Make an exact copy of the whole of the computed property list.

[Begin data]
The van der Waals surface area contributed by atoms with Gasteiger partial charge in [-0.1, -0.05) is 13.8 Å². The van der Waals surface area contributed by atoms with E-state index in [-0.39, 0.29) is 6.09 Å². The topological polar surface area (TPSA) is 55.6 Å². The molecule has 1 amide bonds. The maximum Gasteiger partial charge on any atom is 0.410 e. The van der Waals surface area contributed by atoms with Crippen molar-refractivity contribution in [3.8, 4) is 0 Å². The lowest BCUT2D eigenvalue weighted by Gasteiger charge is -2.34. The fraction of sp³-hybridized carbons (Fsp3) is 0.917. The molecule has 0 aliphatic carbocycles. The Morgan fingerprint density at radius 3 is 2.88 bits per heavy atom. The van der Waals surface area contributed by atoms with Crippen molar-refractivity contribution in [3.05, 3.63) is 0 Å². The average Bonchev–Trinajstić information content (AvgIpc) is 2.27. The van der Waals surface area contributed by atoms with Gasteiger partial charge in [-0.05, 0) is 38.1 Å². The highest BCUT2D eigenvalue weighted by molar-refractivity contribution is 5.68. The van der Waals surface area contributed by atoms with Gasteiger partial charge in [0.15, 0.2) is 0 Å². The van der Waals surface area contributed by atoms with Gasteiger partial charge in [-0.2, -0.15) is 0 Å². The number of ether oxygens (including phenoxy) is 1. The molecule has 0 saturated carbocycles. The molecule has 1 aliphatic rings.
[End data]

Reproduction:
The van der Waals surface area contributed by atoms with Gasteiger partial charge in [-0.1, -0.05) is 13.8 Å². The van der Waals surface area contributed by atoms with E-state index in [-0.39, 0.29) is 6.09 Å². The topological polar surface area (TPSA) is 55.6 Å². The molecule has 1 amide bonds. The maximum Gasteiger partial charge on any atom is 0.410 e. The van der Waals surface area contributed by atoms with Crippen molar-refractivity contribution in [3.8, 4) is 0 Å². The lowest BCUT2D eigenvalue weighted by Gasteiger charge is -2.34. The fraction of sp³-hybridized carbons (Fsp3) is 0.917. The molecule has 0 aliphatic carbocycles. The Morgan fingerprint density at radius 3 is 2.88 bits per heavy atom. The van der Waals surface area contributed by atoms with Crippen molar-refractivity contribution in [3.05, 3.63) is 0 Å². The average Bonchev–Trinajstić information content (AvgIpc) is 2.27. The van der Waals surface area contributed by atoms with Gasteiger partial charge in [-0.05, 0) is 38.1 Å². The highest BCUT2D eigenvalue weighted by molar-refractivity contribution is 5.68. The van der Waals surface area contributed by atoms with Gasteiger partial charge in [0.15, 0.2) is 0 Å². The van der Waals surface area contributed by atoms with Gasteiger partial charge in [-0.2, -0.15) is 0 Å². The number of ether oxygens (including phenoxy) is 1. The molecule has 0 saturated carbocycles. The molecule has 1 aliphatic rings.